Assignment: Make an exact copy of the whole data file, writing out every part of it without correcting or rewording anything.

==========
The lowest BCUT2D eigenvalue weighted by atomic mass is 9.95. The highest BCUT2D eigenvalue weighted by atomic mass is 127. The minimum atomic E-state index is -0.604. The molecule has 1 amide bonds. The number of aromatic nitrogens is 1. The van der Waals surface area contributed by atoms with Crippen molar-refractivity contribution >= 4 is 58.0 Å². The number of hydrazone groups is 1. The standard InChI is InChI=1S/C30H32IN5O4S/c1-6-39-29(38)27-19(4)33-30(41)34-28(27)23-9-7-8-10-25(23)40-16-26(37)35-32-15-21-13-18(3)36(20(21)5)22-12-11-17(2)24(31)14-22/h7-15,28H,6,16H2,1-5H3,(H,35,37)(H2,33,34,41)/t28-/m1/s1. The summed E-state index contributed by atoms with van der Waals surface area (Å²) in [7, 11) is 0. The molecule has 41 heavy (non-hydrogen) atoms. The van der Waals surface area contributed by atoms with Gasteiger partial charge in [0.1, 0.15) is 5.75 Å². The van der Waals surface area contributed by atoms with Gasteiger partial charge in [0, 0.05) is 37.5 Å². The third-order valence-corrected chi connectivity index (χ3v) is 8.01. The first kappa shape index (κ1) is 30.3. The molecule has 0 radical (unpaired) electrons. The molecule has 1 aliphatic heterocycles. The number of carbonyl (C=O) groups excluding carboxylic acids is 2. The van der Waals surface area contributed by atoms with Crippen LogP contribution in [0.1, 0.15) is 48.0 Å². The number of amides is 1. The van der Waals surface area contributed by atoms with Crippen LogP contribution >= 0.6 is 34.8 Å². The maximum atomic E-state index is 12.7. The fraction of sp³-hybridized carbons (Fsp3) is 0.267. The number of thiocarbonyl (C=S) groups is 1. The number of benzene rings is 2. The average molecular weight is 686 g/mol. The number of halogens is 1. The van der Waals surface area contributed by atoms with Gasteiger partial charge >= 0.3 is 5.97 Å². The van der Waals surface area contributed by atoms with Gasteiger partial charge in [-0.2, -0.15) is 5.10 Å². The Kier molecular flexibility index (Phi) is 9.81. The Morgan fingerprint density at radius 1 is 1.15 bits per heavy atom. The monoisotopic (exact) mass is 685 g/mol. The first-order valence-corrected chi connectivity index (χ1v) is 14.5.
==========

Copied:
The lowest BCUT2D eigenvalue weighted by atomic mass is 9.95. The highest BCUT2D eigenvalue weighted by atomic mass is 127. The minimum atomic E-state index is -0.604. The molecule has 1 amide bonds. The number of aromatic nitrogens is 1. The van der Waals surface area contributed by atoms with Crippen molar-refractivity contribution >= 4 is 58.0 Å². The number of hydrazone groups is 1. The standard InChI is InChI=1S/C30H32IN5O4S/c1-6-39-29(38)27-19(4)33-30(41)34-28(27)23-9-7-8-10-25(23)40-16-26(37)35-32-15-21-13-18(3)36(20(21)5)22-12-11-17(2)24(31)14-22/h7-15,28H,6,16H2,1-5H3,(H,35,37)(H2,33,34,41)/t28-/m1/s1. The summed E-state index contributed by atoms with van der Waals surface area (Å²) in [7, 11) is 0. The molecule has 41 heavy (non-hydrogen) atoms. The van der Waals surface area contributed by atoms with Gasteiger partial charge in [0.1, 0.15) is 5.75 Å². The van der Waals surface area contributed by atoms with Gasteiger partial charge in [0, 0.05) is 37.5 Å². The third-order valence-corrected chi connectivity index (χ3v) is 8.01. The first kappa shape index (κ1) is 30.3. The molecule has 0 radical (unpaired) electrons. The molecule has 1 aliphatic heterocycles. The number of carbonyl (C=O) groups excluding carboxylic acids is 2. The van der Waals surface area contributed by atoms with Crippen LogP contribution in [0.1, 0.15) is 48.0 Å². The number of amides is 1. The van der Waals surface area contributed by atoms with Crippen LogP contribution >= 0.6 is 34.8 Å². The maximum atomic E-state index is 12.7. The fraction of sp³-hybridized carbons (Fsp3) is 0.267. The number of thiocarbonyl (C=S) groups is 1. The number of benzene rings is 2. The average molecular weight is 686 g/mol. The number of halogens is 1. The van der Waals surface area contributed by atoms with Gasteiger partial charge >= 0.3 is 5.97 Å². The van der Waals surface area contributed by atoms with Gasteiger partial charge in [-0.2, -0.15) is 5.10 Å². The Kier molecular flexibility index (Phi) is 9.81. The Morgan fingerprint density at radius 1 is 1.15 bits per heavy atom. The monoisotopic (exact) mass is 685 g/mol. The first-order valence-corrected chi connectivity index (χ1v) is 14.5.